Ebara Miki: Recent data from the US Centers for Disease Control and Prevention indicate that non-Hispanic Black people face a mortality rate that is approximately five times that of non-Hispanic white people from COVID-19. What factors contribute to this disparity?
Dr. Jewel Mullen: We continue to see devastation among racial and ethnic minority groups, essential workers and other vulnerable populations. I'd like to remind us that we cannot blame race or ethnicity on a difference. The differences and the disparities are a result of the lack of opportunity that people are subjected to because of their race and ethnicity. Many people talk about the risk associated with underlying conditions such as high blood pressure, diabetes, obesity, chronic lung disease, all of which can be associated with lack of opportunities for good healthcare, for healthy living conditions, for housing that is safe and secure, for access to care that is unbiased. These are all factors that we are looking at as responsible. At the same time, we know that the most vulnerable people are those who have to keep working. They cannot take advantage of the good public health measures that we are recommending everyone adopt.
Ebara: What makes it so difficult to get people access to healthcare?
Mullen: I have had so many opportunities to observe how social inequality is manifested through health outcomes, and this pandemic has shown us in the US how this is happening once again. We struggle to get people access to care because even where I am, in Texas, 20% of the population does not have health insurance. You can't go to the doctor when you're sick. Many low wage workers also are not paid if they're sick and don't go to work. There's no paid sick leave. Those situations make it especially hard for people to protect themselves. Therefore, the lack of self-protection along with the lack of access to care sets people up for just what we're seeing.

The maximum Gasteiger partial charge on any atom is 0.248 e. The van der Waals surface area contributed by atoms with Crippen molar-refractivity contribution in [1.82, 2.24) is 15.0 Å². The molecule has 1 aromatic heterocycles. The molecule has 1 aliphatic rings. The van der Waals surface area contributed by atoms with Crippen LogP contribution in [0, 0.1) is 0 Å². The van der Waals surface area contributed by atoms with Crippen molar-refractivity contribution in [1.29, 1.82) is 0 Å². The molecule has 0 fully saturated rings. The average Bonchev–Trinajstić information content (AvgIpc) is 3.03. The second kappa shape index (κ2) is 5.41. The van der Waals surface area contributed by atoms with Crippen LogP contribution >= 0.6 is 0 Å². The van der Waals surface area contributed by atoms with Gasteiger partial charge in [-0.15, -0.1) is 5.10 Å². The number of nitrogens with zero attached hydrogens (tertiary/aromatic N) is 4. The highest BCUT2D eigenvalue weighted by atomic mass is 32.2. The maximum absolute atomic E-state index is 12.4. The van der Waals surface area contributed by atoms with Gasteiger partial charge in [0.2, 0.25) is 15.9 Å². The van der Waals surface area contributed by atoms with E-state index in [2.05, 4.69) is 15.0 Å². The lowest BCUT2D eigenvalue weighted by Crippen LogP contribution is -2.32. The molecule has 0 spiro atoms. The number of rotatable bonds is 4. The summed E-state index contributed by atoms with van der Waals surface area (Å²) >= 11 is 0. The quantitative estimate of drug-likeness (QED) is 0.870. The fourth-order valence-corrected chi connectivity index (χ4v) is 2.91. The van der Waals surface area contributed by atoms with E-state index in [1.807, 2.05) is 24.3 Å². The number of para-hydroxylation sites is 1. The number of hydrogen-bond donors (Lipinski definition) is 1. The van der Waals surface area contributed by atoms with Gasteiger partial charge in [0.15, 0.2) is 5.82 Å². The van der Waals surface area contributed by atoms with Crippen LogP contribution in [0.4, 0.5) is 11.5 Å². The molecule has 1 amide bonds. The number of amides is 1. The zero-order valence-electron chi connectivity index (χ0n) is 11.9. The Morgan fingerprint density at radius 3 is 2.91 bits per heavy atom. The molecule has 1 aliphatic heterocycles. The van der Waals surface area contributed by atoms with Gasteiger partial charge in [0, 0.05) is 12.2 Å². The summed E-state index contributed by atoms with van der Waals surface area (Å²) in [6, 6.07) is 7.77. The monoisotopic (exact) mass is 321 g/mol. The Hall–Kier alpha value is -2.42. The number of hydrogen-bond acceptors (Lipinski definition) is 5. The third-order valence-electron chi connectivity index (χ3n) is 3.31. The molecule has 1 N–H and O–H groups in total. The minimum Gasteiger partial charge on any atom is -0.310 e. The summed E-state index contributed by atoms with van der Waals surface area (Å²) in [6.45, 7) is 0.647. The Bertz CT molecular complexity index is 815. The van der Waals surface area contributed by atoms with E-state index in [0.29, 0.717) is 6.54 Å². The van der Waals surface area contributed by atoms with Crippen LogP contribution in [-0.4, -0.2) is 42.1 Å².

Ebara: You have said that "addressing health disparities requires understanding how slavery has left a legacy of racial power imbalance." That's something the Black Lives Matter movement is protesting against, right, the enduring social effects of slavery?
Mullen: Yes. As we look at the current protests here in the US, and as we look at them across the world, we notice that the Black Lives Matter movement is a multicultural movement because it's a movement for fairness, for justice. It's a standing-up for social equality instead of inequality. Yet, the legacy of slavery persists because the racist practices that people adopt when they decide that a population is inferior and can be discriminated against has impact that goes for generations. That impact is manifest by unequal opportunities for education, for economic advancement, for housing, for credit, for access to care. Therefore, we're seeing what we're seeing now because of the most glaring example of that unequal and unjust treatment which is the violence and killings that are being protested, murders of black men and women.
Brazil has recorded more than 2.7 million coronavirus cases and 93,000 deaths. Its densely populated, low-income communities, known as favelas, have suffered an especially heavy toll. According to data from São Paulo's health department, residents in such areas are 10 times more likely to die from the virus than residents of wealthy areas.
Ebara: How do you evaluate the Brazilian government's response to the pandemic?
Miguel Lago: The response has been very unprofessional. The government is not serious about this health crisis. The pandemic is affecting the poor people, the non-white communities, but the federal government is not using its state capacity to fight the health crisis.